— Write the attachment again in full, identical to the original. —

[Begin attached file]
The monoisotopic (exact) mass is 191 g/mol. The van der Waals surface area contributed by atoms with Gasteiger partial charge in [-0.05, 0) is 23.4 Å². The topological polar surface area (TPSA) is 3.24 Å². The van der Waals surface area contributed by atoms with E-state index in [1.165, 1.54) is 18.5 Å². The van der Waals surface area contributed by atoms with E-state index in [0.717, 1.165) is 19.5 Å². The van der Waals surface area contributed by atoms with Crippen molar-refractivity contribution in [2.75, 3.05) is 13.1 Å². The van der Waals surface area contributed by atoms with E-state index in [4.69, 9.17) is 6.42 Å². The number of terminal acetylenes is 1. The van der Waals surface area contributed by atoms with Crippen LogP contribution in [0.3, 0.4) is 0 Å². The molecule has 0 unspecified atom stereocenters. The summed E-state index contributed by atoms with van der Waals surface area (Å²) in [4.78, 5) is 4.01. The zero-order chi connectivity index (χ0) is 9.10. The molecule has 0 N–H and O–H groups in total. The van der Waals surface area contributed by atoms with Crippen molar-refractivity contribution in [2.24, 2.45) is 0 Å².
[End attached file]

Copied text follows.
The monoisotopic (exact) mass is 191 g/mol. The van der Waals surface area contributed by atoms with Gasteiger partial charge in [-0.05, 0) is 23.4 Å². The topological polar surface area (TPSA) is 3.24 Å². The van der Waals surface area contributed by atoms with E-state index in [1.165, 1.54) is 18.5 Å². The van der Waals surface area contributed by atoms with E-state index in [0.717, 1.165) is 19.5 Å². The van der Waals surface area contributed by atoms with Crippen molar-refractivity contribution in [2.75, 3.05) is 13.1 Å². The van der Waals surface area contributed by atoms with E-state index in [4.69, 9.17) is 6.42 Å². The number of terminal acetylenes is 1. The van der Waals surface area contributed by atoms with Crippen LogP contribution in [0.3, 0.4) is 0 Å². The molecule has 0 unspecified atom stereocenters. The summed E-state index contributed by atoms with van der Waals surface area (Å²) in [4.78, 5) is 4.01. The zero-order chi connectivity index (χ0) is 9.10. The molecule has 0 N–H and O–H groups in total. The van der Waals surface area contributed by atoms with Crippen molar-refractivity contribution in [2.24, 2.45) is 0 Å².